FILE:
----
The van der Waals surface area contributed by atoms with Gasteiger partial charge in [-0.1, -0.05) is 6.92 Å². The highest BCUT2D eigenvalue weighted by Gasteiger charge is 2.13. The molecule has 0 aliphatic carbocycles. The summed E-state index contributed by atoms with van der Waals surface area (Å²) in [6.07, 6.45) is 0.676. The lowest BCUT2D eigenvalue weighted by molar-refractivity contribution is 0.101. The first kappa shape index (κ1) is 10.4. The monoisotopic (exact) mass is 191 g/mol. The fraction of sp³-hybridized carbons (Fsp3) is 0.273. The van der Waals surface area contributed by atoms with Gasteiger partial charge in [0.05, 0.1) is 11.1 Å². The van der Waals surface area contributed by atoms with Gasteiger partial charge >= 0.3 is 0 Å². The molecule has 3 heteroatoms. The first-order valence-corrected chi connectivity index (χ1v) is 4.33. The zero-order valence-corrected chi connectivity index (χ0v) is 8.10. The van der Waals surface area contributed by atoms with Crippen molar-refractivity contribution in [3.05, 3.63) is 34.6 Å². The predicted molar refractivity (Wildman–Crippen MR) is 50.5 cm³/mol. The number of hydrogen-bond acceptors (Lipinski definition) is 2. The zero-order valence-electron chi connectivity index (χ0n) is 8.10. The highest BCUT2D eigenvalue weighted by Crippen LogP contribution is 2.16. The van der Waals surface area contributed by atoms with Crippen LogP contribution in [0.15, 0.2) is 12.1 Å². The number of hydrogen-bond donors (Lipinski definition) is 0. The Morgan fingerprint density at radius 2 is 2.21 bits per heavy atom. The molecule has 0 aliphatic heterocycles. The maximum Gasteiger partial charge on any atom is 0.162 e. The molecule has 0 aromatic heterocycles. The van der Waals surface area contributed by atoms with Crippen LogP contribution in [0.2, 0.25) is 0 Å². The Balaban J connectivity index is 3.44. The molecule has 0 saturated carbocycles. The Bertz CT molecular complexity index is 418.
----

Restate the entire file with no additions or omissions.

The van der Waals surface area contributed by atoms with Gasteiger partial charge in [-0.1, -0.05) is 6.92 Å². The highest BCUT2D eigenvalue weighted by Gasteiger charge is 2.13. The molecule has 0 aliphatic carbocycles. The summed E-state index contributed by atoms with van der Waals surface area (Å²) in [6.07, 6.45) is 0.676. The lowest BCUT2D eigenvalue weighted by molar-refractivity contribution is 0.101. The first kappa shape index (κ1) is 10.4. The monoisotopic (exact) mass is 191 g/mol. The fraction of sp³-hybridized carbons (Fsp3) is 0.273. The van der Waals surface area contributed by atoms with Gasteiger partial charge in [0.05, 0.1) is 11.1 Å². The van der Waals surface area contributed by atoms with Gasteiger partial charge >= 0.3 is 0 Å². The molecule has 3 heteroatoms. The first-order valence-corrected chi connectivity index (χ1v) is 4.33. The zero-order valence-corrected chi connectivity index (χ0v) is 8.10. The van der Waals surface area contributed by atoms with Crippen molar-refractivity contribution in [3.05, 3.63) is 34.6 Å². The predicted molar refractivity (Wildman–Crippen MR) is 50.5 cm³/mol. The number of hydrogen-bond acceptors (Lipinski definition) is 2. The zero-order valence-electron chi connectivity index (χ0n) is 8.10. The highest BCUT2D eigenvalue weighted by Crippen LogP contribution is 2.16. The van der Waals surface area contributed by atoms with Crippen LogP contribution in [0.15, 0.2) is 12.1 Å². The number of hydrogen-bond donors (Lipinski definition) is 0. The Morgan fingerprint density at radius 2 is 2.21 bits per heavy atom. The molecule has 0 aliphatic heterocycles. The maximum Gasteiger partial charge on any atom is 0.162 e. The molecule has 0 aromatic heterocycles. The van der Waals surface area contributed by atoms with Crippen LogP contribution in [0.2, 0.25) is 0 Å². The Balaban J connectivity index is 3.44. The molecule has 0 saturated carbocycles. The Bertz CT molecular complexity index is 418.